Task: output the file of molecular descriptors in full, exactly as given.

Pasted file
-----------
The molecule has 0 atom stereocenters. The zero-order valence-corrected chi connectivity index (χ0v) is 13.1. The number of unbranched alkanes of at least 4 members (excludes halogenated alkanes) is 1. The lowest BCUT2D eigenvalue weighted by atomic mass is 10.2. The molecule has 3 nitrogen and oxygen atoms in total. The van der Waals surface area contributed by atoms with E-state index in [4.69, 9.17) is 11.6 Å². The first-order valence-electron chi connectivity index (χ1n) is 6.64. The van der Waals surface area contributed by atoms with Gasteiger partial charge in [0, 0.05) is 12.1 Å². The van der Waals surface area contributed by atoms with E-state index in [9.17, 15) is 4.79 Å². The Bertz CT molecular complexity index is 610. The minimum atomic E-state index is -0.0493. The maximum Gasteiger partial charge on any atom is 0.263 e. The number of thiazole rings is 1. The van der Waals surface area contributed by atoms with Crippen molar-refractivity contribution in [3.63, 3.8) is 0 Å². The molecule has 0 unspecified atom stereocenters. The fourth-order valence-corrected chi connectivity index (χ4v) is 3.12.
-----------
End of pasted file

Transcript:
The molecule has 0 atom stereocenters. The zero-order valence-corrected chi connectivity index (χ0v) is 13.1. The number of unbranched alkanes of at least 4 members (excludes halogenated alkanes) is 1. The lowest BCUT2D eigenvalue weighted by atomic mass is 10.2. The molecule has 3 nitrogen and oxygen atoms in total. The van der Waals surface area contributed by atoms with E-state index in [4.69, 9.17) is 11.6 Å². The first-order valence-electron chi connectivity index (χ1n) is 6.64. The van der Waals surface area contributed by atoms with Gasteiger partial charge in [0, 0.05) is 12.1 Å². The van der Waals surface area contributed by atoms with E-state index in [9.17, 15) is 4.79 Å². The Bertz CT molecular complexity index is 610. The minimum atomic E-state index is -0.0493. The maximum Gasteiger partial charge on any atom is 0.263 e. The number of thiazole rings is 1. The van der Waals surface area contributed by atoms with Crippen molar-refractivity contribution in [3.63, 3.8) is 0 Å². The molecule has 0 unspecified atom stereocenters. The fourth-order valence-corrected chi connectivity index (χ4v) is 3.12.